along the ok tedi

•22 May 2010 • Comments Off on along the ok tedi

Stuart Kirsch is professor of anthropology at the University of Michigan. His research addresses questions about ethics, globalization, and development, especially concerns about the environment and sustainability. He has worked in the Pacific and the Amazon on indigenous rights, including long-term research and advocacy with people living downstream from the Ok Tedi copper and gold mine in Papua New Guinea and political refugees from West Papua, Indonesia. His scholarly interests include perceptions of and responses to climate change, the corporation, engaged anthropology, political ecology, property, questions about loss, and social movements. He is currently working on a five-year research project Transitions: Pathways to a Post-Carbon Future supported by the NOMIS Foundation in Switzerland.

Kirsch is the author of Reverse Anthropology: Indigenous Analysis of Social and Environmental Relations in New Guinea (Stanford University Press, 2006), which examines how the Yonggom people draw on their cultural resources to interpret and respond to contemporary political challenges, including pollution from the mine, their participation in the global economy, and the predicament of being divided by two nation-states. The book asks whether culture continues to matter in the face of such overwhelming power disparities.

His next book, Mining Capitalism: The Relationship between Corporations and Their Critics (University of California Press, 2014), examines corporate responses to critique by comparing mining conflicts in Melanesia and other parts of the world. It analyzes the strategies corporations use to counter opposition from NGOs and indigenous groups. The book argues that better understanding of the dialectical relationship between corporations and their critics can help overcome the politics of resignation, in which the status quo is seen as natural or inevitable.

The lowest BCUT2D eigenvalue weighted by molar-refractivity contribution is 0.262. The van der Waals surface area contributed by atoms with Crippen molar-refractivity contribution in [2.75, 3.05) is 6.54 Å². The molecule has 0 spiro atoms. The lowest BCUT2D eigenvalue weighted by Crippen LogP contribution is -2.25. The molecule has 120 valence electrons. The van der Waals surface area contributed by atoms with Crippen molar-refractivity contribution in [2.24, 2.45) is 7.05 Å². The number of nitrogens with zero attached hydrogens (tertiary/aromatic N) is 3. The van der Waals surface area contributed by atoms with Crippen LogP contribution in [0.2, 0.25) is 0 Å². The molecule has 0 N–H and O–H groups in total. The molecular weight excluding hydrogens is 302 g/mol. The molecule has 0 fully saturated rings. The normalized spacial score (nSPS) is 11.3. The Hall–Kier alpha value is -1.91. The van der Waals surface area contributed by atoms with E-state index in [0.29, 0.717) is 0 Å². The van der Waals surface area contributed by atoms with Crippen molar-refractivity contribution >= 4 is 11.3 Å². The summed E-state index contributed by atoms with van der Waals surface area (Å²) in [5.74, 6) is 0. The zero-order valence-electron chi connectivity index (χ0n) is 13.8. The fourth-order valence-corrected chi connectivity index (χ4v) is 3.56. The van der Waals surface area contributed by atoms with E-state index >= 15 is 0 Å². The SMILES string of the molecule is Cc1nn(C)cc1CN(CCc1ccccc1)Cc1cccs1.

Professor Kirsch has consulted widely on indigenous land rights and environmental conflicts, including compensation for damage to persons and property caused by nuclear weapons testing in the Marshall Islands, a conservation and development initiative in Papua New Guinea, and mining and property rights in Solomon Islands. He has collaborated with Amerindian communities in Suriname and Guyana on indigenous land rights and the impacts of bauxite and gold mining, including two cases at the Inter-American Commission on and Court of Human Rights. He also co-authored a report on corporate social responsibility and violence in El Salvador. These and related projects are the focus of his most recent book, Engaged Anthropology: Politics Beyond the Text (University of California Press, 2018), which argues that anthropologists can and should roll up their sleeves and contribute to solving the problems facing the world.

Professor Kirsch earned his Ph.D. in anthropology from the University of Pennsylvania in 1991 and taught at Mount Holyoke College before coming to the University of Michigan in 1995. He has held visiting appointments at the University of Cambridge, Goldsmiths College, Notre Dame, and Yale, and was a guest professor at the Arctic University of Norway in Tromsø and the University of Bern. He has also participated in collaborative research projects on cultural property in Melanesia and resource conflicts in the Andes. His work has been supported by fellowships and grants from the American Council of Learned Societies, the Economic and Social Research Council, Fulbright-Hays, the Kellogg Institute for International Studies, a Michigan Humanities Award, the National Endowment for the Humanities, the National Science Foundation, the Program in Agrarian Studies, the Royal Anthropological Institute, the Social Science Research Council, and the Wenner-Gren Foundation for Anthropological Research. At the University of Michigan, he teaches courses on the Anthropocene, Covid-19 futures, engaged anthropology, environmental anthropology, indigenous political movements,  property, and the responsible conduct of research and scholarship. His Ph.D. students have conducted research from Sierra Leone to Ancient Rome, and from Kathmandu to Pasco, Peru, and Quintana Roo.